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Jun 26, 2012, 11.33 AM IST
MARKETS-GLOBAL-ASIAN:Asian shares fall over EU summit scepticism
TOKYO (Reuters) - Asian shares fell on Tuesday as investors remained sceptical that a summit of European leaders would yield any substantive measures to solve the region's protracted debt crisis, now in its third year.
MSCI's broadest index of Asia-Pacific shares outside Japan were off 0.2 percent by early afternoon, giving up early gains, while Japan's Nikkei average fell 0.9 percent to its lowest in more than one week.
However, the limited losses in Asia were likely to encourage European players to tip toe back into the market after heavy selling the day before, with spreadbetters predicting major European markets would open up as much as 0.2 percent. U.S. stock futures were up 0.2 percent.
"Sentiment is not one-sidedly bearish, as low volatility in some local equities markets suggests relative stability, but the choppy trade reflects extreme caution before the European summit," said Hirokazu Yuihama, a senior strategist at Daiwa Securities in Tokyo.
"Investors want to see what direction the summit's outcome will point to. It's very unclear what specific agreements may actually be made, there could be compromises on forward-looking measures, so investors can't be entirely pessimistic," he said.
The euro held steady around $1.2500, off a two-week low of $1.24713 hit on Monday.
The two-day summit in Brussels on June 28-29 will be the 20th time EU leaders have met to try to resolve a crisis that has spread across Europe since it began in Greece in early 2010.
A fifth euro zone country turned to Brussels for emergency funding on Monday when Cyprus announced it was seeking a lifeline for its banks and its budget, hours after Spain submitted a formal request to bail out its banks.
"With EM (emerging market) risks still subject to global/European market developments, investors will likely remain reluctant to make strong directional calls." said Barclays Capital analysts in a research note, adding that they would stay long in U.S. dollars, especially against European currencies.
SPAIN CONTAGION FEARED
Spain, which has asked Brussels for up to 100 billion euros, is likely to pay its highest short-term borrowing rates in over six months on Tuesday as it sells more short-term debt.
Moody's Investors Service late on Monday cut the long-term debt and deposit ratings for 28 Spanish banks and two issuer ratings, following a downgrade to the sovereign rating to just above junk status earlier this month.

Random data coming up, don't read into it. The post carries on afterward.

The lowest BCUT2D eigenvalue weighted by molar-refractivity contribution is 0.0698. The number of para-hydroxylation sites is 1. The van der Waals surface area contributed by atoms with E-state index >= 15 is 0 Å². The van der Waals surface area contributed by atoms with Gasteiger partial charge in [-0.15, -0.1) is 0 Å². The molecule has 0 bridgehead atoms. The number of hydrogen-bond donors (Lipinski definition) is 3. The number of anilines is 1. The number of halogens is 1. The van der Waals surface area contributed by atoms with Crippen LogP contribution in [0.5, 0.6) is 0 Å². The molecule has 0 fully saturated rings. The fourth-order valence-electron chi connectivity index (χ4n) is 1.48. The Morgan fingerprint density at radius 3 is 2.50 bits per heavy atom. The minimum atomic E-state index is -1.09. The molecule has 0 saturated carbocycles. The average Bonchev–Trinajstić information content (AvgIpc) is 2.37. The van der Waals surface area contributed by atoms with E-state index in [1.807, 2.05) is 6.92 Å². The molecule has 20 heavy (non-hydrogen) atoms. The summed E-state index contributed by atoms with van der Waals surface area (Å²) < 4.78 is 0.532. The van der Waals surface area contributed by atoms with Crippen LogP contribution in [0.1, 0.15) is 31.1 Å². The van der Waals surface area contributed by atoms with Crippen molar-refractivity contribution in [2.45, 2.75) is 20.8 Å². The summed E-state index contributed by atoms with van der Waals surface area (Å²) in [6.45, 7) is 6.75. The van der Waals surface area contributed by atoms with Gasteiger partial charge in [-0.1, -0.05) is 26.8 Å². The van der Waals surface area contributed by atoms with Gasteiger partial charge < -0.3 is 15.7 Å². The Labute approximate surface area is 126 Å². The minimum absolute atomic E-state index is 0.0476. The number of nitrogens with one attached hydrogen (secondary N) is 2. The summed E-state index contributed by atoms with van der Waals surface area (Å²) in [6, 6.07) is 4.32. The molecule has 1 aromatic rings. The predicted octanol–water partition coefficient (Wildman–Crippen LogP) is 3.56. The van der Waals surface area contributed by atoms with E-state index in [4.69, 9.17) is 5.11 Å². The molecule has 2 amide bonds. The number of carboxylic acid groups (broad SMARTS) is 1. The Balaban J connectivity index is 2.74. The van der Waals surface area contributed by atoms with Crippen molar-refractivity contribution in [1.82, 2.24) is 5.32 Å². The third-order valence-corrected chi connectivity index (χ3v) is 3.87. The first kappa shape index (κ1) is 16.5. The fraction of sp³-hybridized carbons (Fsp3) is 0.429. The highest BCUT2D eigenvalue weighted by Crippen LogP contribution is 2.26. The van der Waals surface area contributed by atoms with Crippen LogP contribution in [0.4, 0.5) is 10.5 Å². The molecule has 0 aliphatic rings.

The main driver behind the markets' pessimistic view was Germany's persistent resistance to issue common euro zone bonds to underpin the zone's single currency, after German Chancellor Angela Merkel on Monday said sharing debt liability within the 17-nation euro area would be "economically wrong and counterproductive".
Investors also were feeling jittery about how Italy, the euro zone's third-largest economy, would finance its huge public debts. Rome plans to sell zero-coupon and inflation-linked bonds on Tuesday and medium- and longer-term bonds on Thursday.
Greece remained a drag on markets, with its new government calling for the renegotiation of the terms of its 130 billion euro bailout, which is keeping the country afloat at a heavy cost to the economy.
A sluggish mood hit Asian credit markets as well, widening the spread on the iTraxx Asia ex-Japan investment-grade index by 3 basis points.
Mounting investor risk aversion lifted the CBOE volatility index <.VIX>, which measures expected volatility in the Standard & Poor's 500 index over the next 30 days, up 12.5 percent to a one-week high on Monday.
OIL, COPPER TRIM GAINS
A lack of confidence that Europe will make big strides at the summit supported gold, keeping spot gold steady above $1,580 an ounce on Tuesday.
Oil and copper trimmed earlier gains, with U.S. crude falling 0.3 percent to $78.96 a barrel and Brent crude also falling 0.2 percent to $90.85 a barrel.
"Markets appear to be in risk-off mode, pricing in for disappointment ahead of the EU summit," ANZ analysts led by Mark Pervan said in a note.
London copper rose for a second session on Tuesday, up 0.5 percent at $7,373 a tonne, supported by promising U.S. housing data.
The prospect of improving growth in China, the world's second-largest economy, was also key to easing worries stemming from the financial turmoil in Europe.
A spokesman for the Chinese trade ministry said on Tuesday that Beijing's export growth is likely to improve for the rest of the year and the country can meet its 2012 target for 10 percent growth in trade.
(Additional reporting by Florence Tan in Singapore; Editing by Michael Perry & Kim Coghill)
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